The National Agriculture Statistics Services of the UDSA reported that U.S. growers produced the largest wheat crop since 2008/2009, with 2.31 billion bushels. This is a 13% increase from last year and 10% above the 5-year average yield. As winter and spring wheat harvest data continues to be finalized*, here is an overview of how growers described this past season in wheat fields across the Dakotas:
Product Performance vs. Herbicide Resistance
The biggest weed issue Dakota wheat growers saw was the increase of kochia in their fields. There are 2 sides to this weed control story – did growers try to save money upfront on their herbicide package (i.e. going from name brand herbicides to generic products/ALS-inhibitors), or did weeds develop a tolerance to the product? It could be either of these issues, but when it comes to herbicide resistance, remember to be proactive in order to maximize weed control. That includes knowing which product fits best and managing weed escapes.
Rust on the Rise
Stripe rust epidemics have been rare in the Dakotas, but we’ve seen increase in this disease since 2011. Stripe rust is not the type of disease that shows up and then goes away easily. In April, stripe rust was found in Miller, SD – only 100 miles away from the ND border, which made us rethink stripe rust’s overwintering patterns. To combat stripe rust, growers should purchase a fungicide package that contains triazoles, strobilurins or mixed modes of action. Then, when deciding to make a fungicide application, consider the growth stage, level of rust incidence in a field, and future weather conditions.
There were also reports of wheat streak mosaic virus in spring wheat. The unfortunate side of this is there are no chemicals currently on the market to manage the mite or virus directly. Because of this, it’s important that growers destroy all volunteer wheat plants and grassy weed hosts before planting a new wheat crop and that they plant at the recommended seeding dates.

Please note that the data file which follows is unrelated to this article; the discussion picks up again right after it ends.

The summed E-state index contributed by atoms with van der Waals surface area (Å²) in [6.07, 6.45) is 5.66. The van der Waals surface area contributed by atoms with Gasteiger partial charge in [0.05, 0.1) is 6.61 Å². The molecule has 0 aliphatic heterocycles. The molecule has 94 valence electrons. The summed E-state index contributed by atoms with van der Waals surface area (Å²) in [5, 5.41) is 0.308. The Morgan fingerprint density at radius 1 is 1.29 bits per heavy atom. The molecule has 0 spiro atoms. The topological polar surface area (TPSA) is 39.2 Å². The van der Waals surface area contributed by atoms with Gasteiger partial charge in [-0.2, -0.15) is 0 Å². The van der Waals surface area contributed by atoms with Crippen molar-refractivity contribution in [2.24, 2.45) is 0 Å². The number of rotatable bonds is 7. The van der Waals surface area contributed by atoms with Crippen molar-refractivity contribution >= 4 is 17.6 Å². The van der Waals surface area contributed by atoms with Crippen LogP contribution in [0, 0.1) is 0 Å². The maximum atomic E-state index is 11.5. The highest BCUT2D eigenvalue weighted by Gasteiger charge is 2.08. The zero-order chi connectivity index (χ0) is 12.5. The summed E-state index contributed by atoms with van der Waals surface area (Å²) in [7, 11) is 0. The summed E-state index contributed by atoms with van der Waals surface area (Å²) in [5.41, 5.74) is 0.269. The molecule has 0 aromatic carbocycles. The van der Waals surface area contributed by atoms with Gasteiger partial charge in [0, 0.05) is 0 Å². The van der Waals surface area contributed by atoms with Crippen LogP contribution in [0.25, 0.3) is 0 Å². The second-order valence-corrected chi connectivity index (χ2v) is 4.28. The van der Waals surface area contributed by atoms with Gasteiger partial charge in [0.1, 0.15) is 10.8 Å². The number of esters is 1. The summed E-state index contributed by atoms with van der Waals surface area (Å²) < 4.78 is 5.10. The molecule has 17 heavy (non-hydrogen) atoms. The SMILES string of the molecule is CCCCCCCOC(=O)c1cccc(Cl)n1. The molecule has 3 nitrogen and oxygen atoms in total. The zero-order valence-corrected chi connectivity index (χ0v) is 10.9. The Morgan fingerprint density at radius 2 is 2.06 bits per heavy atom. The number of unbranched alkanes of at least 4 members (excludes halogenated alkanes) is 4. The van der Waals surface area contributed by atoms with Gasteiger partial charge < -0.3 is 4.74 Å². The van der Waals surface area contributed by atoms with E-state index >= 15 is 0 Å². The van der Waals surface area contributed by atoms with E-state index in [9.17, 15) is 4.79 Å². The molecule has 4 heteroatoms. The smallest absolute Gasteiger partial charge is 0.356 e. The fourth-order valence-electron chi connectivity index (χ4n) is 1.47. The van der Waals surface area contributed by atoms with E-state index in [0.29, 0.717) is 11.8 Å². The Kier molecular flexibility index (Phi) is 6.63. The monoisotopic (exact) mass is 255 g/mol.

We continue to receive many questions on wheat stem sawfly as well. Unfortunately, there is no good way to control this insect. Growers should be wary of wheat stem sawfly because it bores into the joints of wheat straws which weakens and causes breakage. The best way to combat this insect is to plant a certified seed variety with tolerance to sawfly.
Growers also saw wireworms in their fields. In the 2017 season, growers should continue to pay attention to this insect, as it is a multi-year pest. Having thiamethoxam in your seed treatment package helps suppress wireworm and other insect populations.
High Levels of Vomitoxin
ND recorded large levels of vomitoxin in durum and spring wheat in the northern part of the state. Some growers had fields that were completely burned to the ground. Growers who produced a wheat crop with vomitoxin saw a large price discount at local elevators, with some even being turned away.
High humidity and moisture can create the perfect condition for this toxin. Fusarium, a disease that produces vomitoxin, may have also been a key player in the high levels reported in the state. To protect against Fusarium and vomitoxin, growers should choose a certified variety with this protection and also use a seed treatment with fludioxonil to protect against soilborne and seedborne diseases. It’s also important to scout fields regularly to track the presence of Fusarium and other diseases.
As spring planting season approaches, it’s important to watch weather patterns and plan ahead to protect wheat fields from threats that diminish wheat quality and yield potential. Utilizing an integrated management approach helps boost crop productivity and grow profitable wheat.
Submitted by Nathan Popiel, Syngenta agronomic service representative in North Dakota.
*At the time when this article was writen, harvest data has not been finalized. Contct your local extension office or visit www.nass.usda.gov to obtain a offical report.
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